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U.S. Senator Dianne Feinstein (D-CA) speaks next to a display of assault weapons during a January news conference on Capitol Hill. Feinstein bill to ban assault weapons has passed a key Senate committee.
An assault weapons ban proposed by California Democrat Dianne Feinstein cleared a key Senate committee Thursday, but the measure still has a tough road before becoming law.
The vote in the Senate Judiciary Committee was 10-8, along party lines (Democrats voted in favor; Republicans opposed). The bill would ban the sale, transfer, importation and manufacture of more than 150 military assault weapons and magazines that hold more than 10 rounds.
Sen. Feinstein says the high powered weapons are being used by "grievance killers, the mentally unstable and others to kill significant numbers of people in our malls, our theaters, our workplaces and our schools." She says it's time "we step up and address this scourge once and for all.”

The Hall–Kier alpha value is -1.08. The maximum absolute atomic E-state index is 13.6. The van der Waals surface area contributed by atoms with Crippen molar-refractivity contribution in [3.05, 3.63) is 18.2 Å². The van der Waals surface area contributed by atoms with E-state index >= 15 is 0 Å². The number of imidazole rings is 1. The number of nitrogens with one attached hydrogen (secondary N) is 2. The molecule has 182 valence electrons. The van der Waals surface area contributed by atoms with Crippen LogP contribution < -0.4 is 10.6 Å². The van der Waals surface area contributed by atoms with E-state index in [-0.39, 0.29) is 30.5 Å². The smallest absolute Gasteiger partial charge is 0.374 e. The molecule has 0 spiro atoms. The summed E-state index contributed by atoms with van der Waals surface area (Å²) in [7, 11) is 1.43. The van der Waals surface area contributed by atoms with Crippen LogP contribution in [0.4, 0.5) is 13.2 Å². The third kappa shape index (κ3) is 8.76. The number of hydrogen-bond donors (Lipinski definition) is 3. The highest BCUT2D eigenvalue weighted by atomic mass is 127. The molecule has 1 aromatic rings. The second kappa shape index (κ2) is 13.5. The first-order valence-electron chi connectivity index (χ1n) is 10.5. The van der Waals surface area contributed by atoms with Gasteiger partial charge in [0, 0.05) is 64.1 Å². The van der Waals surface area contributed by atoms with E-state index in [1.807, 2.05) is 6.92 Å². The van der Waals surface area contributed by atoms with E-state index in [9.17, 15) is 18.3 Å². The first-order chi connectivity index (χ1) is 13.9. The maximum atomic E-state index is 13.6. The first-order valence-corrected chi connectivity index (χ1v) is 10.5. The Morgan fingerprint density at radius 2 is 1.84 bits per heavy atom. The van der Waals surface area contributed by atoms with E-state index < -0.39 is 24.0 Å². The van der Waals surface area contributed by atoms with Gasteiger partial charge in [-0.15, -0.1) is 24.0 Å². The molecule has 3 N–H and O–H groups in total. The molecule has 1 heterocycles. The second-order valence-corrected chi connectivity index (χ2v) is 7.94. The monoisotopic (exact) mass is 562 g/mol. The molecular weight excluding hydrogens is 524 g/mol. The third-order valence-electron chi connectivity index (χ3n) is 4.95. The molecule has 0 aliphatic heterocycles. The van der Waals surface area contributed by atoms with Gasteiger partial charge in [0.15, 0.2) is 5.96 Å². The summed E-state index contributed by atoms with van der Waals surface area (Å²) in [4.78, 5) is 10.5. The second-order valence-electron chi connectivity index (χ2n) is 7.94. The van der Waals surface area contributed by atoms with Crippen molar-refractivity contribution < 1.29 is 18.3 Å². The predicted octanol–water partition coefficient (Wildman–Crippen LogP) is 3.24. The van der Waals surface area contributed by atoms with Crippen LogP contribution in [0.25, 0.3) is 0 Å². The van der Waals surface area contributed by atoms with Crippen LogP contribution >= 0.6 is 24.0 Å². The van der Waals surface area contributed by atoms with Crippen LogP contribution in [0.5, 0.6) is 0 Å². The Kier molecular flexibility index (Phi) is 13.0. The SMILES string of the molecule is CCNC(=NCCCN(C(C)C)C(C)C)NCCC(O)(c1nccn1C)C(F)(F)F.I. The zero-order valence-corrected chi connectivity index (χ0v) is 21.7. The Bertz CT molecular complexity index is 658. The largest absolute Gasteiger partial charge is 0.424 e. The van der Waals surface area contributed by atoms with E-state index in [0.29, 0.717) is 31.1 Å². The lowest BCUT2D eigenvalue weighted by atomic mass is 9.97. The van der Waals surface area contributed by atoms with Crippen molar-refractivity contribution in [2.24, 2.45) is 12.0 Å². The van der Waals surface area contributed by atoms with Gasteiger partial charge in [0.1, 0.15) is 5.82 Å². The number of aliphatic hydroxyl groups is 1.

The bill is opposed by the National Rifle Association.
The battle to get 60 votes from the full Senate to pass the bill will not be easy. But clearing the Judiciary Committee improves its chances.
Senate Historian Don Ritchie calls Judiciary “probably the single most polarized committee” in the Senate, since both parties “stack it” with hard-liners to battle judicial nominations. But he says if you can get an agreement in a committee "that's polarized on a controversial issue like gun control, then you have a fighting chance to actually enact it when it gets to the floor."
There is no word on when Senate Majority Leader Harry Reid might bring the assault weapons ban to the floor. Reid said he was meeting with Judiciary Chairman Patrick Leahy to work out a schedule.
The vote on the assault weapons bill is likely to come after the Senate votes on another measure requiring mandatory background checks for gun buyers. That bill is hung up over disagreements about how long the registration information should be kept.
Feinstein was the author of a previous assault weapons ban bill that became law. The measure was allowed to sunset a decade ago.